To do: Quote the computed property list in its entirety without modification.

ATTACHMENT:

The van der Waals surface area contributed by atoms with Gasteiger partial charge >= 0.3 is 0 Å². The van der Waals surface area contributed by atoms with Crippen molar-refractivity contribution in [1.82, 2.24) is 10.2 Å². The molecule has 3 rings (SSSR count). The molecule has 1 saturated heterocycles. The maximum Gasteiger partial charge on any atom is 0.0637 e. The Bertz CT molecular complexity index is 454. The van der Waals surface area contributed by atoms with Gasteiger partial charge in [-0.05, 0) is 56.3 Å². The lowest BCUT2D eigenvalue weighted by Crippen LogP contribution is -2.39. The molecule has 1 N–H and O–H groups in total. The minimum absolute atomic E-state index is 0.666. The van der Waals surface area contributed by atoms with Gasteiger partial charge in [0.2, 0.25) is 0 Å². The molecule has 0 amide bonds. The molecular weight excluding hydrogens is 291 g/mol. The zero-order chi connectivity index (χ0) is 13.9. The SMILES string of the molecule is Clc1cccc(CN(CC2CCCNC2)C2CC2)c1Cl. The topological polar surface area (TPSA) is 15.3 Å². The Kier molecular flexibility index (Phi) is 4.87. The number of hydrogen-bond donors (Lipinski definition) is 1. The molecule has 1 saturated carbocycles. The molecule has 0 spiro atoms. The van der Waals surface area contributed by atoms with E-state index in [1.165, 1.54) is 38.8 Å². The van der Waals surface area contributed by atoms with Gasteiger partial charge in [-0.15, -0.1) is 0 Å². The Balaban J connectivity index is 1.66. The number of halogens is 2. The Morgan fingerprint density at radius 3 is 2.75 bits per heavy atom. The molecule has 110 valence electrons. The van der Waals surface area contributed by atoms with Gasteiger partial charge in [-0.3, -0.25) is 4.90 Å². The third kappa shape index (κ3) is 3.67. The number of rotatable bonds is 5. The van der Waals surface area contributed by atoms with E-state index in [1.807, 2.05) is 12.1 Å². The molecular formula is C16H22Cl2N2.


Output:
The van der Waals surface area contributed by atoms with Gasteiger partial charge >= 0.3 is 0 Å². The van der Waals surface area contributed by atoms with Crippen molar-refractivity contribution in [1.82, 2.24) is 10.2 Å². The molecule has 3 rings (SSSR count). The molecule has 1 saturated heterocycles. The maximum Gasteiger partial charge on any atom is 0.0637 e. The Bertz CT molecular complexity index is 454. The van der Waals surface area contributed by atoms with Gasteiger partial charge in [-0.05, 0) is 56.3 Å². The lowest BCUT2D eigenvalue weighted by Crippen LogP contribution is -2.39. The molecule has 1 N–H and O–H groups in total. The minimum absolute atomic E-state index is 0.666. The van der Waals surface area contributed by atoms with Gasteiger partial charge in [0.2, 0.25) is 0 Å². The molecule has 0 amide bonds. The molecular weight excluding hydrogens is 291 g/mol. The zero-order chi connectivity index (χ0) is 13.9. The SMILES string of the molecule is Clc1cccc(CN(CC2CCCNC2)C2CC2)c1Cl. The topological polar surface area (TPSA) is 15.3 Å². The Kier molecular flexibility index (Phi) is 4.87. The number of hydrogen-bond donors (Lipinski definition) is 1. The molecule has 1 saturated carbocycles. The molecule has 0 spiro atoms. The van der Waals surface area contributed by atoms with E-state index in [1.165, 1.54) is 38.8 Å². The van der Waals surface area contributed by atoms with Gasteiger partial charge in [-0.15, -0.1) is 0 Å². The Balaban J connectivity index is 1.66. The number of halogens is 2. The Morgan fingerprint density at radius 3 is 2.75 bits per heavy atom. The molecule has 110 valence electrons. The van der Waals surface area contributed by atoms with Gasteiger partial charge in [-0.3, -0.25) is 4.90 Å². The third kappa shape index (κ3) is 3.67. The number of rotatable bonds is 5. The van der Waals surface area contributed by atoms with E-state index in [1.807, 2.05) is 12.1 Å². The molecular formula is C16H22Cl2N2.